The agreement and test retest reliability of the perometer when compared to a water displacement method for measuring lower limb volume in healthy individuals.
(2017) The agreement and test retest reliability of the perometer when compared to a water displacement method for measuring lower limb volume in healthy individuals., no. 37.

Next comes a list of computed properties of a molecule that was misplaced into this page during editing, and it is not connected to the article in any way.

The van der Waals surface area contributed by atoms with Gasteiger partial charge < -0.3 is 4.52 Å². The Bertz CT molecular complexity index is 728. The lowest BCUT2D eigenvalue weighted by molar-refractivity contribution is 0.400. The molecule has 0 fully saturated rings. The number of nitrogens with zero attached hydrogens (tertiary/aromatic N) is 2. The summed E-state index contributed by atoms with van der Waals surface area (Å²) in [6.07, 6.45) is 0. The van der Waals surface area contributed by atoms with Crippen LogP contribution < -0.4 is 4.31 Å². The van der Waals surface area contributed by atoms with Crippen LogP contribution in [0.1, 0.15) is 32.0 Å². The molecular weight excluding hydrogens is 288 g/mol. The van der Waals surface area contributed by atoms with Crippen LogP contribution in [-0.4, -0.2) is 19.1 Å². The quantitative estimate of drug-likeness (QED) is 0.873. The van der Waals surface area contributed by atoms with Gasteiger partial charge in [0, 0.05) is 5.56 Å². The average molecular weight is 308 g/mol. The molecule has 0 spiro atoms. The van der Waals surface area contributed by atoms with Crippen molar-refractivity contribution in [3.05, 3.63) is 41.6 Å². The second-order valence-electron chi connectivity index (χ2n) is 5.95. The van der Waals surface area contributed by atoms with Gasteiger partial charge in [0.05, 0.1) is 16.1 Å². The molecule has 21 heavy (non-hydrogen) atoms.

Question: Does the vertically oriented perometer demonstrate high test-retest reliability and agreement as a measure for lower limb volume when compared to the reference standard water displacement? Design: Between-methods agreement and test-retest reliability study. Participants: Fifteen healthy University students were recruited using convenience sampling with no participant dropouts. Intervention: All participants' dominant lower limb volume was measured using the vertically oriented perometer and the water displacement method. Outcome measures: The ICC (3,1) model and SEM were used to establish the test-retest reliability for both methods. A one-sample t-test was used along with the Bland-Altman difference plot to determine bias between the two methods and its 95% confidence interval. Results: Test-retest reliability of the water displacement method was ICC(3,1)=0.986 with measurement error=204ml. The test-retest reliability of the perometer method was ICC(3,1)=0.994 with measurement error=146ml. There was a lack of agreement between the perometer and water displacement method. The one-sample t-test was statistically different with t(14)=10.315, p≤0.001, 95% CI (659-1005). The Bland-Altman difference plot showed that the perometer method overestimated limb volume by 832ml compared to the water displacement method. A 95% confidence interval with limits of agreement 219ml to 1444ml was observed. Conclusion: There was excellent test-retest reliability and low SEM for both methods, however a lack of agreement between the two methods was observed. Therefore the perometer and water displacement methods are not interchangeable. It is recommended that future validity and reliability studies for the perometer are conducted on clinical populations with larger sample sizes.